Share This Page

Armstrong Co. sergeant gets proper funeral 62 years after his death

| Friday, July 4, 2014, 12:01 a.m.
Louis B. Ruediger | Leader Times
The casket with the remains of Air Force Staff Sgt. James Ray is carried into the F. Duane Snyder Funeral Home in Worthington in July. The local airman died in a plane crash in Alaska 62 years ago, but only last year were his remains found and identified.
Louis B. Ruediger | Leader Times
Brother Richard Ray stands with James Ray's daughter, Jamie Ray Swift, as her father's casket is carried in to the F. Duane Snyder Funeral Home in Worthington on Thursday, July 3, 2014.
Louis B. Ruediger | Leader Times
A hearse carrying the remain of Air Force Staff Sgt. James Ray is escorted on Bear Road in Worthington en route to the F. Duane Snyder Funeral Home on Thursday, July 3, 2014.
Louis B. Ruediger | Leader Times
Jamie Ray Swift reunites with her uncle Richard Ray, after transporting the remains of her father, Air Force Staff Sgt. James Ray, to the F. Duane Snyder Funeral Home in Worthington on Thursday, July 3, 2014.

Air Force Staff Sgt. James Herbert Ray will get a military burial in his hometown of Worthington on Saturday — 62 years after his death in a plane crash in Alaska.

Ray was 36 when the C-124 Globemaster plane went down on a glacier with 35 other servicemen near Anchorage on Nov. 22, 1952. All of the servicemen were listed as missing until the Department of Defense in June announced that remains of 17 of the victims had been recovered and identified at the crash site.

Ray returned home on Thursday in a silver hearse led by several police cars and a Worthington fire truck with sirens wailing. About a dozen of his family members — flanked by a small group of veterans armed with flags — lined Bear Street in front of the F. Duane Snyder Funeral Home as the procession arrived.

“He's home,” said his brother, Richard of Indiana. “Whatever is left of him is finally home. I feel comfort knowing he will be laid to rest at home.”

Ray's only daughter, Jaime Ray Swift, of Pensacola, Fla., got out of a silver sedan just in time to see funeral directors opening the hearse. She had escorted her father from Honolulu — where he had been identified — to Worthington.

The family watched in silence, except for a few quiet sobs, as several state troopers and an Air Force representative lifted Ray's casket, draped in an American flag, out of the hearse and carried it into the funeral home, where viewing will take place Saturday morning.

The military burial after the viewing will include a 21-gun salute and tribute to Ray from the Andrews Air Force Base Honor Guard from Washington, D.C., and the Armstrong Honor Guard.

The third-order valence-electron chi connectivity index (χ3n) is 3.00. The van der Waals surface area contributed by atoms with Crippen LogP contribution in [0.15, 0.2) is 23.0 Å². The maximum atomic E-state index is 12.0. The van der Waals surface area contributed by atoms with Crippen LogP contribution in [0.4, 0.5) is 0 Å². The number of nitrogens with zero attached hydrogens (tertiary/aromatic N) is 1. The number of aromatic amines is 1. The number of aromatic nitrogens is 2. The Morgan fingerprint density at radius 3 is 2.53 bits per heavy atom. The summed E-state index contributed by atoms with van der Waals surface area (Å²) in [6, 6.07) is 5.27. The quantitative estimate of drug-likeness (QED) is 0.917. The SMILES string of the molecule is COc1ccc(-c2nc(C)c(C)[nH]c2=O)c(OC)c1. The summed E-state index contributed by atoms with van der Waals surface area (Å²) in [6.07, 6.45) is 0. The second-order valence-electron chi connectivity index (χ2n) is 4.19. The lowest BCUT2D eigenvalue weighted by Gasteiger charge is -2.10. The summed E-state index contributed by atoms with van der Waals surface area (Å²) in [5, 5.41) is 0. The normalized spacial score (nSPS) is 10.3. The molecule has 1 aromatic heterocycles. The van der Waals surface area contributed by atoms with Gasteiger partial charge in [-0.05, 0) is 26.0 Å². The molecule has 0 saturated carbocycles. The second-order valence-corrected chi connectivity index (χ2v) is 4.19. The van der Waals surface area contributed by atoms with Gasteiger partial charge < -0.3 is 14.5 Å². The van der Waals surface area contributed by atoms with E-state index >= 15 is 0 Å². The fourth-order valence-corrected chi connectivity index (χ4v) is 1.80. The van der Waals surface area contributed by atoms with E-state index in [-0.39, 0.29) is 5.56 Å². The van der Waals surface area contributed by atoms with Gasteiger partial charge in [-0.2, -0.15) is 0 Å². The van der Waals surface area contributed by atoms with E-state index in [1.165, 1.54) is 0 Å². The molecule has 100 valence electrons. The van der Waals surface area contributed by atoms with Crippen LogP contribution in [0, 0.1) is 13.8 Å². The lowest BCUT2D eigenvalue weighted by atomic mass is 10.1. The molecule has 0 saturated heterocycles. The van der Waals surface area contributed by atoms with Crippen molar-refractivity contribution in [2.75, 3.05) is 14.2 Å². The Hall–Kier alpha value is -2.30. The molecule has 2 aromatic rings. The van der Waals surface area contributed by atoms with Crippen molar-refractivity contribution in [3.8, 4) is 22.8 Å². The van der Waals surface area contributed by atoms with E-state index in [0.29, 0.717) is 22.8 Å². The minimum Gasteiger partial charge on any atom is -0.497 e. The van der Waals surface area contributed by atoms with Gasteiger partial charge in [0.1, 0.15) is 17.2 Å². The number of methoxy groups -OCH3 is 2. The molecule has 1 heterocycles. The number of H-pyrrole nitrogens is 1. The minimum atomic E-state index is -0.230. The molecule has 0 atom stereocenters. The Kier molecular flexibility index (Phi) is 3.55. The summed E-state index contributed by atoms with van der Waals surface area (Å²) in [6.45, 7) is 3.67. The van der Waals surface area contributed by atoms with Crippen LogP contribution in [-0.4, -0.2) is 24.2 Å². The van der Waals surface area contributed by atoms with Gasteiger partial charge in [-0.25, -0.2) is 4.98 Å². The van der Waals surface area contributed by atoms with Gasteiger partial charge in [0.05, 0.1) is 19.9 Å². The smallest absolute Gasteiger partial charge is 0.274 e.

“It's been a long wait for a lot of people, but he's finally home, where he deserves to be,” Swift said. “He's with his family ... where he belongs.”

Swift never met her father ­— he died three months before she was born.

“I've been crying every day for two months. I'm surprised I have any tears left,” Swift said. “It's all well worth it, because it's brought closure to so many people who loved him.”

Ray's nephew, Daryl, who said his uncle was known as “Herb” to family members, agreed.

“We just wanted to know what really happened to that plane. We always wondered if they'd ever find it,” he said.

“Now we know. And as bittersweet as this all is, we're glad Herb is home.”

Ray will be buried near his parents, James Sr. and Mary, in Worthington United Presbyterian Cemetery. That's something his brother never believed he'd see happen.

“Those 62 years were so long that I didn't really have too much hope,” he said. “It was a foregone conclusion nothing would happen until — bingo — they tell you they found him. I tried to wrap my head around it, and I still haven't.”

Brad Pedersen is a staff writer for Trib Total Media. He can be reached at 724-543-1303, ext. 1337, or bpedersen@tribweb.com.

TribLIVE commenting policy

You are solely responsible for your comments and by using TribLive.com you agree to our Terms of Service.

We moderate comments. Our goal is to provide substantive commentary for a general readership. By screening submissions, we provide a space where readers can share intelligent and informed commentary that enhances the quality of our news and information.

While most comments will be posted if they are on-topic and not abusive, moderating decisions are subjective. We will make them as carefully and consistently as we can. Because of the volume of reader comments, we cannot review individual moderation decisions with readers.

We value thoughtful comments representing a range of views that make their point quickly and politely. We make an effort to protect discussions from repeated comments either by the same reader or different readers

We follow the same standards for taste as the daily newspaper. A few things we won't tolerate: personal attacks, obscenity, vulgarity, profanity (including expletives and letters followed by dashes), commercial promotion, impersonations, incoherence, proselytizing and SHOUTING. Don't include URLs to Web sites.

We do not edit comments. They are either approved or deleted. We reserve the right to edit a comment that is quoted or excerpted in an article. In this case, we may fix spelling and punctuation.

We welcome strong opinions and criticism of our work, but we don't want comments to become bogged down with discussions of our policies and we will moderate accordingly.

We appreciate it when readers and people quoted in articles or blog posts point out errors of fact or emphasis and will investigate all assertions. But these suggestions should be sent via e-mail. To avoid distracting other readers, we won't publish comments that suggest a correction. Instead, corrections will be made in a blog post or in an article.